Not so different a sentiment was uttered by a different sort of king, Shawn Carter (aka Jay Z), 4,700 years later in the lyrics of his song Forever Young.

Leave a mark that can’t erase neither space nor time. So when the director yells cut, I’ll be fine, I’m forever young.

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Six years ago, standing in a corner office overlooking the Manhattan skyline, with a promotion just offered me in hand, I decided in one brief moment of audacity to leave my career and everything I had ever known to pursue a life of adventure and purpose, to pursue my everything.

I often get asked how I could have possibly done that four days before my wedding with only two thousand dollars in savings.

You want to know the truth?

It was the moment that I caught myself mourning the glory of a Life that could have been.

It was the second that the universe whispered in my ear.

This is Not your practice Life. 

And when that sentiment ceased to be esoteric bullsh*t, when the poetry of that statement dissolved into the full weight of its truth and practicality, I began to make wildly different decisions.

I began to recognize that living for tomorrow is nowhere near as potent as living for right here and right now.

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In many ways, to me at least, Gilgamesh is a tragic hero, who fleetingly dedicates his one and only life to seeking immortality only to recognize the immutable truth that every beating heart has ever known since time immemorial.

Nothing lasts forever.

But what can we do with this?

Well, in a world that beckons us to either comply and live in the shadows or like Gilgamesh seek to live a life centrifuged around a bankrupt idea of  ”living forever” through accumulation or exaltation, maybe we can do something different.

Maybe you and I can live for today.

And decide, once and for all, not to be governed by Fear nor entranced by Fame.

Maybe you can make each and everyday flamboyantly your own.

And recognize that this Life is yours. And that it is your one and only.

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Oscar Wilde once penned,

To live is the rarest thing in the world, most people exist, that is all.

It’s true, there are certainly those among us who simply exist, who daily sacrifice their lives to a system they cannot seem to free themselves from. But equally, there are those among us who simply want to be remembered, who squander their days in an absurdist pursuit of some vapid postmortem glory.

I don’t know about you, but I just want to Live.

Today.

Deliberately. Intentionally. Wildly.
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Conformity is certainly an enemy, that’s for sure.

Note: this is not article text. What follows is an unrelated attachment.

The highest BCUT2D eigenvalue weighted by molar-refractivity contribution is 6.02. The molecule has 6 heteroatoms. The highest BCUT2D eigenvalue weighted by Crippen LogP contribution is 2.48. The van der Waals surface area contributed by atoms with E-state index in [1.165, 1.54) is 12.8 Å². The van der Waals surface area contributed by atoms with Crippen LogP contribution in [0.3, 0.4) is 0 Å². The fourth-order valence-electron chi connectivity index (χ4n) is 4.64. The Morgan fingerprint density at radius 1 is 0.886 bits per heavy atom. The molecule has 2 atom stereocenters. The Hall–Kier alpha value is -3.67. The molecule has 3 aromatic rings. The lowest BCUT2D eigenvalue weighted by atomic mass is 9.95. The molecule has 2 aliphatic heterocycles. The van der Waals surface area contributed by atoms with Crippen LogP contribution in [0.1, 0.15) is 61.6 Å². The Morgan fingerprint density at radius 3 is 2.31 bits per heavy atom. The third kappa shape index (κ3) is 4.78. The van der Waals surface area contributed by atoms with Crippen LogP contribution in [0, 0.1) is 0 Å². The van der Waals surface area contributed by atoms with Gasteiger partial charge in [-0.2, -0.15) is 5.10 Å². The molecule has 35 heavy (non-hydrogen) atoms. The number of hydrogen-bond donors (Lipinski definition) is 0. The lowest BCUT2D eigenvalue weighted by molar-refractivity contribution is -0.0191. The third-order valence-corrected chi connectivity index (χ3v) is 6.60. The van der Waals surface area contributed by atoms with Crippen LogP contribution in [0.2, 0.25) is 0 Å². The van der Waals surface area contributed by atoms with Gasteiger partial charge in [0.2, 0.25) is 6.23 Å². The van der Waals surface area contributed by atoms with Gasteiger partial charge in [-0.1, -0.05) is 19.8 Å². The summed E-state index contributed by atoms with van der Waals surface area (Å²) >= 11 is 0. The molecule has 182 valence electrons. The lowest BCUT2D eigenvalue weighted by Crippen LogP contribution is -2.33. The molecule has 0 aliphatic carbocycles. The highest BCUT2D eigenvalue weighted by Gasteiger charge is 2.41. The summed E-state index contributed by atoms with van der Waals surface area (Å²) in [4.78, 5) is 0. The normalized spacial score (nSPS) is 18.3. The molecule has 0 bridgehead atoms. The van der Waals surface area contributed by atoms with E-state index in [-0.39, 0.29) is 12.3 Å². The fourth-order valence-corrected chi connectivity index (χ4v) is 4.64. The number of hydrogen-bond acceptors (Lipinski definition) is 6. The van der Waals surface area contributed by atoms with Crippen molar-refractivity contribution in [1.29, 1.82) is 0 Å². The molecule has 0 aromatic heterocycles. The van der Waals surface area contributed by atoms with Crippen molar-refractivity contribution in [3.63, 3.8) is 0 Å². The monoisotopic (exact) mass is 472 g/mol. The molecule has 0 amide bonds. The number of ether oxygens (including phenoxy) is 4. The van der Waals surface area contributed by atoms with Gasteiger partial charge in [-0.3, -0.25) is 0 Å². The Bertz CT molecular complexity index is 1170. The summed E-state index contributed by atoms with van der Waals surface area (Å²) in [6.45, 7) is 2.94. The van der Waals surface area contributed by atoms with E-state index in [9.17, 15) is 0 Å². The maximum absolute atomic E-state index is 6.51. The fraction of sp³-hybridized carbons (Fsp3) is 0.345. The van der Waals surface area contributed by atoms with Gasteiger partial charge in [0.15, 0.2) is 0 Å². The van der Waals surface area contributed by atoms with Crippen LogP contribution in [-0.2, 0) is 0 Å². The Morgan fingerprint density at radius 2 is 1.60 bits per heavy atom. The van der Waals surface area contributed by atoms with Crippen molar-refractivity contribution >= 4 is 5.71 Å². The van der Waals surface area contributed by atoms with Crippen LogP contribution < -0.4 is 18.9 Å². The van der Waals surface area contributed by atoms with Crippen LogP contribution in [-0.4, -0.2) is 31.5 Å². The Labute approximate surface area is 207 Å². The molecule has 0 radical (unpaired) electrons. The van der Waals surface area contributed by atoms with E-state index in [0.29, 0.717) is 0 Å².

But so is the hubris of shaping the contours of your one and only Life around the insentient notion that somehow you will only be valid if people whom you will never meet 100 years hence, know of you.

Look around you.

There are people that need you right now.

There is sunset or a sunrise that you are missing right now.

There is a long list of generous writing or art or innovative projects that are in your Moleskine waiting for you right now.

The cold pressed truth is that you only live this one time, but if you do right, one time may just be enough.

- See more at: http://aj-leon.com/pursuitofeverything/this-is-not-your-practice-life/#sthash.hXVf3kuF.dpuf

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A few months ago, Melissa and I decided to plant ourselves in the very misfit town of Asheville in North Carolina.

As we nomad around the world in 1,880 days, the sceneries and seasons and cultures and people change, but one constant that we always maintain is our standing morning coffee date at the best café we can find in town (wherever that may be).

The decision on which café to endow as our pop-up Misfit HQ is something we take very seriously. Research always commences prior to arriving in a town, and sometimes deliberations go on for ages while there.

In Asheville, the first café we walked into was called High Five, a delightful and spacious café with lovely outside seating. But to coffee geeks like us, of course, the critical issue is the actual coffee.

I usually order an espresso, but on this fine sunny day I decided to sample their cold brew.

I walked up to the counter, the barista took my money, and handed me a plastic cup brimming with caffeinated nectar. A good cold brew is not simply hot coffee that has been tossed in a refrigerator. It is an artisan’s enterprise, which involves steeping coffee grounds in room temperature for hours.